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Three Great Governor's Races

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State elections held a year before the next Presidential contest mean different things to different people. To politicians and pundits, these off-year races are an early hint of what might happen next Fall when the White House is on the line. To most voters — well, most voters donít realize there are elections going on. Donít be surprised when the talking heads hit the airwaves after polls close on Nov. 4 and declare that the results provide a possible forecast for next year, and donít take them too seriously. In the three races for governor, Republicans will probably win two, and they might even sweep. While none of these states can be called a bellwether of national politics, the races do say some interesting things about American politics today:


Mississippi: The Nasty Race

This is the nastiest race in the country. Democratic Gov. Ronnie Musgrove is running for a second term after winning his first in 1999 by only 8,343 votes — or 1.1%. In four years, Musgrove has scored some victories, raising teacher pay and beginning a program to put a computer on every desk in every classroom. Heís also presided over a miserable economy, horrible budget struggles and bitter fights over tort reform and taking the Confederate stars and bars off the state flag. His opponent is Haley Barbour, one of Washingtonís most successful lobbyists and the former Republican National Committee chairman. Barbour last ran for office in Mississippi in 1982. The state was a lot more Democratic then, and he got stomped. Two decades later, this is solid GOP territory.

Barbourís attacking Musgrove for the poor state of the economy — which has lost a net 37,000 job in recent years. Musgroveís fought back by accusing Barbour of working for the special interests who have put the economy in such bad shape. The race has taken a personal tone — nothing new in Mississippi. Musgrove ads have accused Barbour of lobbying to help ďtobacco companies poison our kids.Ē In a debate, Barbour responded, ďBe a man and say that to my face.Ē Barbour also gave Musgroveís ex-wife a front row seat at one of the debates.

The latest polls show Musgrove down by five points. Barbour, despite two decades in D.C. has a down-home charm thatís proving appealing. And Musgrove is going to have a hard time getting past a bad news economy.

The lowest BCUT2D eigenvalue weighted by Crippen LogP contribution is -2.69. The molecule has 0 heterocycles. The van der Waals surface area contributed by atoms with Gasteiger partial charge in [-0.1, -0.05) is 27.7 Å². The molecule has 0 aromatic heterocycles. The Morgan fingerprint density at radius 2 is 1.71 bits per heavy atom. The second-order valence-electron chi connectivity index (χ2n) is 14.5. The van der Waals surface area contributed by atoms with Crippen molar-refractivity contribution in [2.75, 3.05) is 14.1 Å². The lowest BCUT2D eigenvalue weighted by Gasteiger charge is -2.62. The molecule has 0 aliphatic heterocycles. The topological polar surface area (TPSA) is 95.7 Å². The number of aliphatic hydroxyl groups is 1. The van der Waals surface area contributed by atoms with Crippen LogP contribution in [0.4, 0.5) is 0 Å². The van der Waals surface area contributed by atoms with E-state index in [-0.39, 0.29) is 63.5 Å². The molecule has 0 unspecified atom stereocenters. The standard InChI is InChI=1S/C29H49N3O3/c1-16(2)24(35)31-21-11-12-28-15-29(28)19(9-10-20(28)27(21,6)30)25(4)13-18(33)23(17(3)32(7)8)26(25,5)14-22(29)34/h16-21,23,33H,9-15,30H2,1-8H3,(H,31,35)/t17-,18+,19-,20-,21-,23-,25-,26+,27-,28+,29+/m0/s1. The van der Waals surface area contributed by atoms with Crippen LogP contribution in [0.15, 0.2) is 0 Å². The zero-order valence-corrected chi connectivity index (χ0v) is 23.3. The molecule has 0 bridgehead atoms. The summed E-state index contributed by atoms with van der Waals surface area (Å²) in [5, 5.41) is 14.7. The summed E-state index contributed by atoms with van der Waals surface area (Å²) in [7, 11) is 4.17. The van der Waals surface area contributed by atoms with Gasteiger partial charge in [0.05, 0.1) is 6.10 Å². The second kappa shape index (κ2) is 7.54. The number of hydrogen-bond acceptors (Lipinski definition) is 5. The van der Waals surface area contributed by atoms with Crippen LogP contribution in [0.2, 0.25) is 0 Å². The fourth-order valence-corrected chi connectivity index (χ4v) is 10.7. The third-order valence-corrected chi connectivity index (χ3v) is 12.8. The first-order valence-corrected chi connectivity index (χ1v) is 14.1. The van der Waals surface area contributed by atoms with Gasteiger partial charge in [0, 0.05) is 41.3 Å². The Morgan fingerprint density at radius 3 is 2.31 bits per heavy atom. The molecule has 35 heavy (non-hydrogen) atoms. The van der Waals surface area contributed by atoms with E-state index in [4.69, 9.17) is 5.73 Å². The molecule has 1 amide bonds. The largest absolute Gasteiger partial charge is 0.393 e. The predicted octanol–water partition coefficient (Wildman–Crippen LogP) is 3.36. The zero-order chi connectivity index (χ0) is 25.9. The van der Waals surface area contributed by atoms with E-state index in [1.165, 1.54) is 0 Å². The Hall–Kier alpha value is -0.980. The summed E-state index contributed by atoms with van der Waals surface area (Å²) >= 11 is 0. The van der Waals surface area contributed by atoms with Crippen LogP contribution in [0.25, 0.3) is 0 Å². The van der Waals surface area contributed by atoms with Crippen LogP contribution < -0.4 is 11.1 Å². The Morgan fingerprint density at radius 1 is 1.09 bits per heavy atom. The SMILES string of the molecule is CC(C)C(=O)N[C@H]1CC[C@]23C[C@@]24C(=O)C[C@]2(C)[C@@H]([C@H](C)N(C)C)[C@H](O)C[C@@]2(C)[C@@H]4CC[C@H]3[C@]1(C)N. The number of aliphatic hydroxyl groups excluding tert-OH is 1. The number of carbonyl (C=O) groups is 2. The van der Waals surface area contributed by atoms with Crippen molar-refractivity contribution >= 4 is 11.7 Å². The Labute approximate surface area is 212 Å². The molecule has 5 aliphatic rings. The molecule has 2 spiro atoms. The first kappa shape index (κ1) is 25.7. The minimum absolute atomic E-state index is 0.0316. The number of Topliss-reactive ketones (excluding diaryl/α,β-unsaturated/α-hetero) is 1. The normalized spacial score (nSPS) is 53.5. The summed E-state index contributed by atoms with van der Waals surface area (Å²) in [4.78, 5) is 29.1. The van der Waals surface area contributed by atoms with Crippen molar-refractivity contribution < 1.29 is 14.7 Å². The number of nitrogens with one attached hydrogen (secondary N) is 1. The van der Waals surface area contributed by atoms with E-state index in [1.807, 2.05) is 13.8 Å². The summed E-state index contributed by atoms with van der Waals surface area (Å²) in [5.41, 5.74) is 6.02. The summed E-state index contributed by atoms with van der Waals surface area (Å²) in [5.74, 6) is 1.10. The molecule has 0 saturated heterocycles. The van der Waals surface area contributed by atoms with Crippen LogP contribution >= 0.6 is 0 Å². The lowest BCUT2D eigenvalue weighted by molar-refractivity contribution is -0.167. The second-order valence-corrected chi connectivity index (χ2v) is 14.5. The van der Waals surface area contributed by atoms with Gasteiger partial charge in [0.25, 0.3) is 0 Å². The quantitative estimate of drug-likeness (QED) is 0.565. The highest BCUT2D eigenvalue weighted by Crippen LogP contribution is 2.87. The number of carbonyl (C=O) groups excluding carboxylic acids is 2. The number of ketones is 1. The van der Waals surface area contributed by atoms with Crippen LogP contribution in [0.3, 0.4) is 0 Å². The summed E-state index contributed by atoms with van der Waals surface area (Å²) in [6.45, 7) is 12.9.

Kentucky: Sex, Lies and Politics

When Bush won Kentucky in 2000, some observers pointed to the stateís long history of backing Democrats and called it a surprise. Not hardly. A closer look at the numbers shows this state has been trending Republican for more than a decade now. Bill Clinton only won reelection here by 1%, carried by strong urban turnout in Louisville and Lexington. His numbers in the rest of the state were awful.

Thatís bad news for Attorney General Ben Chandler, the Dem trying to keep the governorís office in the party. Kentucky hasnít had a Republican governor in 32 years, but the numbers arenít looking good for Chandler — in the latest AP poll, heís down by 9 points to Republican Congressman Ernie Fletcher. And Chandler is really fighting two opponents: Fletcher and the current governor, Democrat Paul Patton, who admitted last September that he had been having a long affair with businesswoman Tina Connor. Soon afterward, Connor accused Patton of retaliating for their breakup by starting an investigation of her nursing home company.

Chandlerís tried to fight off the stench of scandal by indicting members of Pattonís staff for campaign finance infractions. Patton simply pardoned them. Fletcherís been happy to link Chandler to Patton. So Chandlerís been linking Fletcher to Bush, arguing that the Bush economy is whatís really ailing Kentucky. Itís not enough. Fletcher should have no problems on election day.

Louisiana: Dead Heat

Bush is visiting Kentucky and Mississippi on the Saturday before election day to stump for Fletcher and Barbour. Just to be different, Louisiana won't hold its vote until Nov. 15. But Louisianaís Republican nominee, Bobby Jindal, has asked Bush to skip his state. Jindal doesnít want to turn off any split voters in whatís turned into a dead heat. Jindal, the 32 year-old former state chief of health services, and Democratic Lt. Gov. Kathleen Blanco were the top two finishers in an October primary. The latest poll puts both at about 42%.

The son of Indian immigrants and the choice of popular current Gov. Mike Foster, Jindal has surprised everyone with his success. But Blanco is a conservative Democrat pulling in both the support of her fellow Catholic Cajuns and loyally Democratic black voters. Yet itís black voters who could put Jindal over the top. Heís currently polling at about 11% among blacks — not huge, but far better than Republicans usually do. New Orleansí Mayor Ray Nagin, a moderate Democrat and a black businessman with huge popularity in the city, has yet to endorse a candidate. If he throws his weight behind Jindal, it could earn the Republican just enough votes to win the race. Would that be a big surprise? Yes, but so is everything that happens in that state.


Do any of these races offer lessons to the President? Well, one is when the economy is hurting, the party in power suffers. But Bush won all three of these states in 2000, and will probably win them again. Heís got other states to worry about.

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